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J Lipid Res DOI:10.1194/jlr.M700209-JLR200

Influence of HDL-cholesterol-elevating drugs on the in vitro activity of the HDL receptor SR-BI.

Publication TypeJournal Article
Year of Publication2007
AuthorsNieland, TJF, Shaw, JT, Jaipuri, FA, Maliga, Z, Duffner, JL, Koehler, AN, Krieger, M
JournalJ Lipid Res
Date Published2007 Aug
KeywordsAnticholesteremic Agents, Cells, Cultured, Cholesterol, HDL, Clofibric Acid, Dose-Response Relationship, Drug, Fenofibrate, Humans, Lipoproteins, HDL, Receptors, Lipoprotein, Scavenger Receptors, Class B, Thiourea

Treatment of atherosclerotic disease often focuses on reducing plasma LDL-cholesterol or increasing plasma HDL-cholesterol. We examined in vitro the effects on HDL receptor [scavenger receptor class B type I (SR-BI)] activity of three classes of clinical and experimental plasma HDL-cholesterol-elevating compounds: niacin, fibrates, and HDL376. Fenofibrate (FF) and HDL376 were potent (IC(50) approximately 1 microM), direct inhibitors of SR-BI-mediated lipid transport in cells and in liposomes reconstituted with purified SR-BI. FF, a prodrug, was a more potent inhibitor of SR-BI than an activator of peroxisome proliferator-activated receptor alpha, a target of its active fenofibric acid (FFA) derivative. Nevertheless, FFA, four other fibrates (clofibrate, gemfibrozil, ciprofibrate, and bezafibrate), and niacin had little, if any, effect on SR-BI, suggesting that they do not directly target SR-BI in vivo. However, similarities of HDL376 treatment and SR-BI gene knockout on HDL metabolism in vivo (increased HDL-cholesterol and HDL particle sizes) and structure-activity relationship analysis suggest that SR-BI may be a target of HDL376 in vivo. HDL376 and other inhibitors may help elucidate SR-BI function in diverse mammalian models and determine the therapeutic potential of SR-BI-directed pharmaceuticals.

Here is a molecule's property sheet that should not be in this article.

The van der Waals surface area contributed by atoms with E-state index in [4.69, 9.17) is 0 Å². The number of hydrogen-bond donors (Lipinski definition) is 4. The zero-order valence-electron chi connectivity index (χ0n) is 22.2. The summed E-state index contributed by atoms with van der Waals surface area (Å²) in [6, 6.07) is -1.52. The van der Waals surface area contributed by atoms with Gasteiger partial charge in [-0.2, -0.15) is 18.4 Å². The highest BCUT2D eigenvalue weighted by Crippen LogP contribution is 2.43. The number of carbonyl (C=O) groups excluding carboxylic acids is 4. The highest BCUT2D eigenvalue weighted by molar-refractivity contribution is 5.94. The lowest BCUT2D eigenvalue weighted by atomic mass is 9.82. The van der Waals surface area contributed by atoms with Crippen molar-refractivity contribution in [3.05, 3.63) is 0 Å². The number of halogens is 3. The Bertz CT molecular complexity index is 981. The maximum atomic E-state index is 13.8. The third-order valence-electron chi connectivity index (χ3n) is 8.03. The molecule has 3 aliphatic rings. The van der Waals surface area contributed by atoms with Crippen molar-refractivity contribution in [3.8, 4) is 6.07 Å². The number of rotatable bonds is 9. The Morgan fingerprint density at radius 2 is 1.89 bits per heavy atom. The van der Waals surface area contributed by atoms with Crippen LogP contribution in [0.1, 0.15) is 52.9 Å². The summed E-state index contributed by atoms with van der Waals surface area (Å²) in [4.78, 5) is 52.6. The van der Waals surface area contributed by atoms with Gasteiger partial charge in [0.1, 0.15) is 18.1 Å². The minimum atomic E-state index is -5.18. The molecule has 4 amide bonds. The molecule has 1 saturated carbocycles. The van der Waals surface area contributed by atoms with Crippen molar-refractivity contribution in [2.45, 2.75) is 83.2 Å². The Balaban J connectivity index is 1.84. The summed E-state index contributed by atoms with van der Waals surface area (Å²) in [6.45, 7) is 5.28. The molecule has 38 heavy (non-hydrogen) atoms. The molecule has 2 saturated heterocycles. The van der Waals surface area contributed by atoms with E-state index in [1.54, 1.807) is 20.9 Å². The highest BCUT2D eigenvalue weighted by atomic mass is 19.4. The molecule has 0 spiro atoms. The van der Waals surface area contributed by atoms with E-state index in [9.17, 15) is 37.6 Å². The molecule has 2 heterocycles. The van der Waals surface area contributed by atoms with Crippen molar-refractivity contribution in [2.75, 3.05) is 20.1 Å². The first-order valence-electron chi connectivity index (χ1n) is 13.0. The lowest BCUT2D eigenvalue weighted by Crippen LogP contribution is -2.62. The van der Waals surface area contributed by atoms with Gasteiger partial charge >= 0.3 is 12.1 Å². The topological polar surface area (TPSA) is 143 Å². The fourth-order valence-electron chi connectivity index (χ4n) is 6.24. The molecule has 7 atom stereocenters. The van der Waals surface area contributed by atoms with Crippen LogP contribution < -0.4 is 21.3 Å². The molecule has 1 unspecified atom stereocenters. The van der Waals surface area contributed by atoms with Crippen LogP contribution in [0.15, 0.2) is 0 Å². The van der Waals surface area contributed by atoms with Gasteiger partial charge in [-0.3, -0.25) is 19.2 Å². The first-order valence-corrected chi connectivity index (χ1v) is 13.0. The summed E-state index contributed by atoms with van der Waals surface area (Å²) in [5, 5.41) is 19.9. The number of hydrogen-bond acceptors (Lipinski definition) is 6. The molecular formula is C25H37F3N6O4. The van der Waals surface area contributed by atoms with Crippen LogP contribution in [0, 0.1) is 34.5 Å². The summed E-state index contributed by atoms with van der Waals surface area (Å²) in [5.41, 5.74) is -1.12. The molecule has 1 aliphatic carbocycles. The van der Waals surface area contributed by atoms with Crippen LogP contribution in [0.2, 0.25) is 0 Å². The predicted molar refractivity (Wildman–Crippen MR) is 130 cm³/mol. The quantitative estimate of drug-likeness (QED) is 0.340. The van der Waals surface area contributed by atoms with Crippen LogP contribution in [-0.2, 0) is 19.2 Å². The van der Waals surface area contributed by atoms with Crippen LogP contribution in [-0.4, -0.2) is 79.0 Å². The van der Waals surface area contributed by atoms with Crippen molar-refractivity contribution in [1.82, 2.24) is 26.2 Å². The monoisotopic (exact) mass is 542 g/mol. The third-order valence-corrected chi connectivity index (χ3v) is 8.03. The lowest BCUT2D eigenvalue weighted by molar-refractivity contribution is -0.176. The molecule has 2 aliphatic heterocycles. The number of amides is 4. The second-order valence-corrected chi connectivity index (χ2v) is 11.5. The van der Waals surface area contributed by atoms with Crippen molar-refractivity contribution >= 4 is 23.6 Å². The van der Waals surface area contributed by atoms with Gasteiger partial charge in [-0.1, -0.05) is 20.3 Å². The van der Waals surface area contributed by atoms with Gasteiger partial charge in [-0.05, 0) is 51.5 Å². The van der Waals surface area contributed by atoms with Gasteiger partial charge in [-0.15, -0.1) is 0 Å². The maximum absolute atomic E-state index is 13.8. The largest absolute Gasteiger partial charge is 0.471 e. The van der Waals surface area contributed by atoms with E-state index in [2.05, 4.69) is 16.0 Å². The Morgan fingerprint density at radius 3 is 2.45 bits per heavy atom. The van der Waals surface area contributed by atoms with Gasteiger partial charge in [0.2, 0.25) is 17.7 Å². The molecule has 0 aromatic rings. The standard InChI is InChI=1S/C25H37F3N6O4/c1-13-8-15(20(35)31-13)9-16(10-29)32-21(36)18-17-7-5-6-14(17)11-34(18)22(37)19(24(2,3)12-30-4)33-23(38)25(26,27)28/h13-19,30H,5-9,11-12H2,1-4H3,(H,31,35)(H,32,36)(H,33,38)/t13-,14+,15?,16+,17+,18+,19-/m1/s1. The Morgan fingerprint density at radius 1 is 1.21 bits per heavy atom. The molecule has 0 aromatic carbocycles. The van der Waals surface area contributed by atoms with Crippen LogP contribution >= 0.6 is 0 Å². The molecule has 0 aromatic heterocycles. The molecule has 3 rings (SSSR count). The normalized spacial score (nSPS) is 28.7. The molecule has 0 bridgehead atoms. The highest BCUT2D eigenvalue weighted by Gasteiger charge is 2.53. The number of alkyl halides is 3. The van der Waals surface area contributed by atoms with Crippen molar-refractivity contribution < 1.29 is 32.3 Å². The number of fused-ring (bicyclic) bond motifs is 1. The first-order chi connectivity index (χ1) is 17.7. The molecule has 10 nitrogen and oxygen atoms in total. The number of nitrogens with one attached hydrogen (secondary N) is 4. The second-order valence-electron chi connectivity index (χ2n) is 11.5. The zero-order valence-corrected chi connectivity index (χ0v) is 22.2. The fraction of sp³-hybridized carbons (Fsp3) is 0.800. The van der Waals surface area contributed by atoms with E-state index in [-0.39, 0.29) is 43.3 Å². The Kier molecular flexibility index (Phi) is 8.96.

Alternate JournalJ. Lipid Res.
PubMed ID17533223
Grant ListHL-48739 / HL / NHLBI NIH HHS / United States
HL-52212 / HL / NHLBI NIH HHS / United States
N01 CO-12400 / CO / NCI NIH HHS / United States